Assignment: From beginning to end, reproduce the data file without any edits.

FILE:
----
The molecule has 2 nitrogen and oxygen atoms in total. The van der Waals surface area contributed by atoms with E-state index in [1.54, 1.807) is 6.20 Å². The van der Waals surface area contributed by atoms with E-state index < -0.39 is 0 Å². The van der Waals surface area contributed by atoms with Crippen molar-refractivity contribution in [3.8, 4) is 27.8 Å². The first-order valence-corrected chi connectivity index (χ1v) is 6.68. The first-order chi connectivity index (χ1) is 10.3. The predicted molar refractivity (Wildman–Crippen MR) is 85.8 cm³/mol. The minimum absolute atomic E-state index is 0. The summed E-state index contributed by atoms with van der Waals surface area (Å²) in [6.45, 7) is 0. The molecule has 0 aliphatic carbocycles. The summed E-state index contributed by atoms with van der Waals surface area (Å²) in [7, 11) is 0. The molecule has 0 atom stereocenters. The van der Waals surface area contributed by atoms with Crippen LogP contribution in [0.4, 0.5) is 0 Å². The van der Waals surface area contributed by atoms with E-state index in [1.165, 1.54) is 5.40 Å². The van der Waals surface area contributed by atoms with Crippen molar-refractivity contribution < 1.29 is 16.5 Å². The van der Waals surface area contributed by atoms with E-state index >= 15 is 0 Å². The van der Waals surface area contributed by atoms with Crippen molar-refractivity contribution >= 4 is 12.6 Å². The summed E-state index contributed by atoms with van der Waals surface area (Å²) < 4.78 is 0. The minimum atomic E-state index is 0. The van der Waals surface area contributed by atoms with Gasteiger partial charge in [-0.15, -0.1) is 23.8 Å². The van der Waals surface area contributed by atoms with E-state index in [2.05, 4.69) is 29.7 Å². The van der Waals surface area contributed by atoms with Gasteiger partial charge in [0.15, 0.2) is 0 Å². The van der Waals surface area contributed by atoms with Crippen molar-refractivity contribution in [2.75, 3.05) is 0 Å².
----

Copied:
The molecule has 2 nitrogen and oxygen atoms in total. The van der Waals surface area contributed by atoms with E-state index in [1.54, 1.807) is 6.20 Å². The van der Waals surface area contributed by atoms with E-state index < -0.39 is 0 Å². The van der Waals surface area contributed by atoms with Crippen molar-refractivity contribution in [3.8, 4) is 27.8 Å². The first-order valence-corrected chi connectivity index (χ1v) is 6.68. The first-order chi connectivity index (χ1) is 10.3. The predicted molar refractivity (Wildman–Crippen MR) is 85.8 cm³/mol. The minimum absolute atomic E-state index is 0. The summed E-state index contributed by atoms with van der Waals surface area (Å²) in [6.45, 7) is 0. The molecule has 0 aliphatic carbocycles. The summed E-state index contributed by atoms with van der Waals surface area (Å²) in [7, 11) is 0. The molecule has 0 atom stereocenters. The van der Waals surface area contributed by atoms with Crippen LogP contribution in [0.4, 0.5) is 0 Å². The van der Waals surface area contributed by atoms with E-state index in [1.165, 1.54) is 5.40 Å². The van der Waals surface area contributed by atoms with Crippen molar-refractivity contribution < 1.29 is 16.5 Å². The van der Waals surface area contributed by atoms with E-state index >= 15 is 0 Å². The van der Waals surface area contributed by atoms with Crippen molar-refractivity contribution >= 4 is 12.6 Å². The summed E-state index contributed by atoms with van der Waals surface area (Å²) < 4.78 is 0. The minimum atomic E-state index is 0. The van der Waals surface area contributed by atoms with Gasteiger partial charge in [-0.15, -0.1) is 23.8 Å². The van der Waals surface area contributed by atoms with E-state index in [2.05, 4.69) is 29.7 Å². The van der Waals surface area contributed by atoms with Gasteiger partial charge in [0.15, 0.2) is 0 Å². The van der Waals surface area contributed by atoms with Crippen molar-refractivity contribution in [2.75, 3.05) is 0 Å².